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Starch–iodine test: a diagnostic tool for Horner syndrome
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  1. Luís Ribeiro1,
  2. Raquel Rocha1,2,
  3. João Martins1,3 and
  4. Ana Monteiro1,4
  1. 1Neurology Department, Hospital Pedro Hispano, Unidade Local de Saúde de Matosinhos, Matosinhos, Portugal
  2. 2Harvard Medical School, Boston, Massachusetts, USA
  3. 3MedicilLisboa, Lisboa, Portugal
  4. 4Faculty of Medicine of University of Porto, Porto, Portugal
  1. Correspondence to Dr Raquel Rocha; rmrocha84{at}gmail.com

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Description

We present the case of a 62-year-old woman that reported right hemibody excessive sweating, which slowly progressed over 15 years, and which caused great social embarrassment. On examination, right hemibody hyperhidrosis was observed. A very slight anisocoria was also present (ambient light: right 3 mm; left 2 mm; light stimulation: right 2 mm, left 1.5 mm; dark: right: 5 mm; left 2.5 mm). The patient previously underwent bilateral blepharoplasty for excess palpebral skin, complicating evaluation of ptosis; however, a slight left ptosis was apparent. A Harlequin sign was not reported by the patient, nor noticed after exercise.

A starch–iodine test was performed, revealing left hemibody anhidrosis. To perform the starch–iodine test, we first thoroughly dried the patient’s skin with a 70% alcohol solution, then applied an iodine solution and allowed the skin to dry completely. Next, we dusted the skin with a thin film of starch (corn flour) (figure 1). Finally, we encouraged sweating (hot room and exercise) and after 25 min we evaluated the results. The patient’s right hemibody readily turned a dark blue shade when in contact with sweat, while the left side remained unchanged (figure 2).

Figure 1

Thoroughly dry the skin with an alcohol solution. Then, apply an iodine solution and let it dry completely. Dust with a thin film of starch.

Figure 2

Encourage sweating (hot room, exercise): an unforgettable dark blue coloration develops on the normal hemibody, strictly respecting the midline, and thus demonstrating contralateral anhidrosis.

An apraclonidine test was performed, causing left pupil dilatation. Cervico–thoracoabdominal–pelvic CT scan, neuraxis MRI, carotid doppler ultrasound and extensive laboratorial study were unremarkable. Based on these results, the diagnosis of idiopathic Horner syndrome was made. The patient was then administered oxybutynin (an anticholinergic drug) to reduce the excessive sweating on the contralateral hemibody, resulting in a greatly improved quality of life.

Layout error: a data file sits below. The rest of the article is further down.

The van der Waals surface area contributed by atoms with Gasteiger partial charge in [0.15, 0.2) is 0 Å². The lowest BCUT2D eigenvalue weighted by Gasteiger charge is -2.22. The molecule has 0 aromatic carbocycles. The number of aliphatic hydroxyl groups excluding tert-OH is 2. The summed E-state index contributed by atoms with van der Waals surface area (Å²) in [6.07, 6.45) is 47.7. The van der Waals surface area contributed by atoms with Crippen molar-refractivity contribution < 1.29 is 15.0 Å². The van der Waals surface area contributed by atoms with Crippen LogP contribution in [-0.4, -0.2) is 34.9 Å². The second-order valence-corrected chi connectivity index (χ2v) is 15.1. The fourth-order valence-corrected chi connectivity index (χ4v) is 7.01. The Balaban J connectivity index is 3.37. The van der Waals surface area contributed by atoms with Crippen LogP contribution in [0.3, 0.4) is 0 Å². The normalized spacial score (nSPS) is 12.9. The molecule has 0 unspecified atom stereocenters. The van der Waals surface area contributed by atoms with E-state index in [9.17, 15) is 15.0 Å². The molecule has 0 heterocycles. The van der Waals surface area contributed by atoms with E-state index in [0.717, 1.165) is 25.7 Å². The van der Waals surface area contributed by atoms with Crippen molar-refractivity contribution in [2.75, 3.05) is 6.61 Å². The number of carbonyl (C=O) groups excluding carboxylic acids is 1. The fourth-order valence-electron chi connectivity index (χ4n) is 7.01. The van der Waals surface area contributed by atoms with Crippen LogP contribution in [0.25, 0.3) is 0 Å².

Currently, the starch–iodine test is rarely used in clinical practice. However, it is simple, inexpensive and does not produce the common side effects associated with other tests used in this context (such as the cocaine or apraclonidine tests, quantitative sudomotor axon reflex and thermoregulatory sweat tests). Moreover, the starch–iodine test is readily available and easy to interpret, even for patients, provided they are told what to expect.1 2 In this case, the test demonstrated to the patient that the problem was in fact contralateral lack of sweating with compensatory excessive sweating on the right. Overall, the test aided immensely in clarifying the diagnosis.

For all of these reasons, we believe that the starch–iodine bedside test can be a very effective alternative for hospitals with few technical resources and/or where more specialised diagnostic testing isdifficult to obtain in a timely manner (an increasingly important consideration given the current pressures exerted on global health systems by the COVID-19 pandemic).

Learning points

  • Horner syndrome is clinically diagnosed when the patient presents decreased pupil size aggravated in scotopic conditions, ipsilateral drooping eyelid and decreased sweating on the affected side of the body.

  • The starch–iodine test is a simple but powerful tool for the diagnosis of Horner syndrome. It is readily available, inexpensive and devoid of side effects.

  • When positive, the normal hemibody acquires a dark blue or purple coloration, while the affected hemibody remains unchanged, thus confirming a lack of sweating on the affected side.

Acknowledgments

We thank Scott Lipkowitz and Christian Bright for proofreading.

References

Footnotes

  • Contributors LR and AM conceived the presented idea. LR and JM did the first draft. RR and AM supervised the findings of this work and help writing the final manuscript. All authors discussed and contributed to the final manuscript.

  • Funding The authors have not declared a specific grant for this research from any funding agency in the public, commercial or not-for-profit sectors.

  • Competing interests None declared.

  • Patient consent for publication Obtained.

  • Provenance and peer review Not commissioned; externally peer reviewed.

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